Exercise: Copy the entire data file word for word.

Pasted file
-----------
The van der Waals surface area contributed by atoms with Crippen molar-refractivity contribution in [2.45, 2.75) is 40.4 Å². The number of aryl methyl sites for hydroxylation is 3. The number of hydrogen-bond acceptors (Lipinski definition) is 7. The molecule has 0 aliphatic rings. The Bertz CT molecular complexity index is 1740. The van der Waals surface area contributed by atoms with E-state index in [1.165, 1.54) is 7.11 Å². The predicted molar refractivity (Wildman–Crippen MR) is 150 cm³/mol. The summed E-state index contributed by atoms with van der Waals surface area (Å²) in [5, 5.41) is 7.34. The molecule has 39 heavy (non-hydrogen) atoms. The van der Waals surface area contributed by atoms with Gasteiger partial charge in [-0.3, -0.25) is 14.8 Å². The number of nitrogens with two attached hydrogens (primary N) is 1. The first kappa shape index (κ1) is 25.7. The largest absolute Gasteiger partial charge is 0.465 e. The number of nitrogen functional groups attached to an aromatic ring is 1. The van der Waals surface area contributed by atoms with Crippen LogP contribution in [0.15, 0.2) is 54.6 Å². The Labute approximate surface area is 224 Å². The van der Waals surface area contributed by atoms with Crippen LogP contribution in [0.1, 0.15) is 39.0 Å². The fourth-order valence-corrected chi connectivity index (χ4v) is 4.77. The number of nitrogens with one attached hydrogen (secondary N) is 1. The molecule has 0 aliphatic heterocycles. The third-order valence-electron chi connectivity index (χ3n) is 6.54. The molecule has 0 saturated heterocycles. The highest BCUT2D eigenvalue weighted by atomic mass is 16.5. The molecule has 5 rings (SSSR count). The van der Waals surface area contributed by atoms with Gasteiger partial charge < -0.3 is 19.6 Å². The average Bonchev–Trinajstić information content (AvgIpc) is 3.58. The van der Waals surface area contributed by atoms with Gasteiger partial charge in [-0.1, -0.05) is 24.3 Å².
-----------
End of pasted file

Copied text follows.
The van der Waals surface area contributed by atoms with Crippen molar-refractivity contribution in [2.45, 2.75) is 40.4 Å². The number of aryl methyl sites for hydroxylation is 3. The number of hydrogen-bond acceptors (Lipinski definition) is 7. The molecule has 0 aliphatic rings. The Bertz CT molecular complexity index is 1740. The van der Waals surface area contributed by atoms with E-state index in [1.165, 1.54) is 7.11 Å². The predicted molar refractivity (Wildman–Crippen MR) is 150 cm³/mol. The summed E-state index contributed by atoms with van der Waals surface area (Å²) in [5, 5.41) is 7.34. The molecule has 39 heavy (non-hydrogen) atoms. The van der Waals surface area contributed by atoms with Gasteiger partial charge in [-0.3, -0.25) is 14.8 Å². The number of nitrogens with two attached hydrogens (primary N) is 1. The first kappa shape index (κ1) is 25.7. The largest absolute Gasteiger partial charge is 0.465 e. The number of nitrogen functional groups attached to an aromatic ring is 1. The van der Waals surface area contributed by atoms with Crippen LogP contribution in [0.15, 0.2) is 54.6 Å². The Labute approximate surface area is 224 Å². The van der Waals surface area contributed by atoms with Crippen LogP contribution in [0.1, 0.15) is 39.0 Å². The fourth-order valence-corrected chi connectivity index (χ4v) is 4.77. The number of nitrogens with one attached hydrogen (secondary N) is 1. The molecule has 0 aliphatic heterocycles. The third-order valence-electron chi connectivity index (χ3n) is 6.54. The molecule has 0 saturated heterocycles. The highest BCUT2D eigenvalue weighted by atomic mass is 16.5. The molecule has 5 rings (SSSR count). The van der Waals surface area contributed by atoms with Gasteiger partial charge < -0.3 is 19.6 Å². The average Bonchev–Trinajstić information content (AvgIpc) is 3.58. The van der Waals surface area contributed by atoms with Gasteiger partial charge in [-0.1, -0.05) is 24.3 Å².